You'd think that if you had a superpower, you'd know it. But while comic book superpowers like x-ray vision and super-strength are pretty hard to miss, experts contend that real-life superpowers often go unnoticed.
Why? Not because most people aren't gifted with at least one incredible talent -- something they can just naturally do better than the vast majority of other people -- but because when something comes to us easily from the start, doing that thing feels effortless. And if something is effortless, it can't really be that meaningful many of us erroneously reason.
Or as executive coach and author Whitney Johnson recently put it on the HBR blogs: "we often undervalue what we inherently do well... When a boss identifies these talents and asks you to do something that uses your superpower, you may think, 'But that's so easy. It's too easy.'
This is a loss both for companies, who often fail to capitalize on their employees' greatest strengths, and for individuals, who are putting in more work than they need to accomplish much less. So how do you get over this mental hurdle and connect with your natural superpower? Johnson suggests asking yourself three simple questions:
What exasperates you?
When something comes easily to us, we often find it highly annoying when other people can't manage to do the same thing competently. Therefore, your pet peeves can be a useful flag marking your individual superpower.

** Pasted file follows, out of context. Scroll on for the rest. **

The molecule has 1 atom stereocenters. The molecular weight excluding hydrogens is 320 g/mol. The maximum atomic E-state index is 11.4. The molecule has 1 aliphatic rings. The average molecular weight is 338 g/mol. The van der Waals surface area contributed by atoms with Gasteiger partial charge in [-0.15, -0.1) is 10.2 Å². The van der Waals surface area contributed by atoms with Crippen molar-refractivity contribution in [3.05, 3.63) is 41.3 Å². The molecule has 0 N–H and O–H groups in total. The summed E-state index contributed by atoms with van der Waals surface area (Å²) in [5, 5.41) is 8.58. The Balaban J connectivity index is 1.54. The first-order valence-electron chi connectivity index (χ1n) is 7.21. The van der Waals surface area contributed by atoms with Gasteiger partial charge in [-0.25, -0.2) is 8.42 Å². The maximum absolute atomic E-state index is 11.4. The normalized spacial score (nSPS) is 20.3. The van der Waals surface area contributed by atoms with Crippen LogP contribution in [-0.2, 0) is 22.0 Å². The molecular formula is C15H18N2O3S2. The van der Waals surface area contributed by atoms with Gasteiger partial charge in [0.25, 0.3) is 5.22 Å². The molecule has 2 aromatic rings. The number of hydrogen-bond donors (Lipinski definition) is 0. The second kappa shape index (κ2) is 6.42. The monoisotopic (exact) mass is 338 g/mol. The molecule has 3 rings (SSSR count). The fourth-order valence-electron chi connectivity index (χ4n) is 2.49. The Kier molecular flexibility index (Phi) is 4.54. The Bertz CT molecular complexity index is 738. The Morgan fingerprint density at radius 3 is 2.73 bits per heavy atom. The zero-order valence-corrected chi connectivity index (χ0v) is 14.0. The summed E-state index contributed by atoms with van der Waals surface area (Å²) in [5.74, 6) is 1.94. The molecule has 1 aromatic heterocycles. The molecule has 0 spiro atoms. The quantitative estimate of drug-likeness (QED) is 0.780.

"I'm weirdly good at remembering names, for example, and often get annoyed with others who don't. I have a terrible sense of direction, however, and probably irritate other people who intrinsically sense which way is north," Johnson offers as an illustration.
What compliments do you dismiss?
"When we're inherently good at something, we tend to downplay it. 'Oh, it was nothing,' we say -- and maybe it was nothing to us. But it meant something to another person, which is why they're thanking you. Notice these moments: They can point to strengths that you underrate in yourself but are valuable to others," instructs Johnson.
What do you think about when you have nothing to think about?
Bill Gates recently argued that you're most likely to become a world-class performer at whatever activity you used to do for fun when you were a teenager. Johnson makes a similar point. If your brain can't stop thinking about something whenever it has a quiet moment, it's a pretty good sign you have a natural obsession with the topic. And as Gates points out, where there's obsession, skill usually develops.
If you're a boss looking to better leverage your team's superpowers, check out Johnson's complete article for case studies and more tips for leaders.
What's your personal superpower?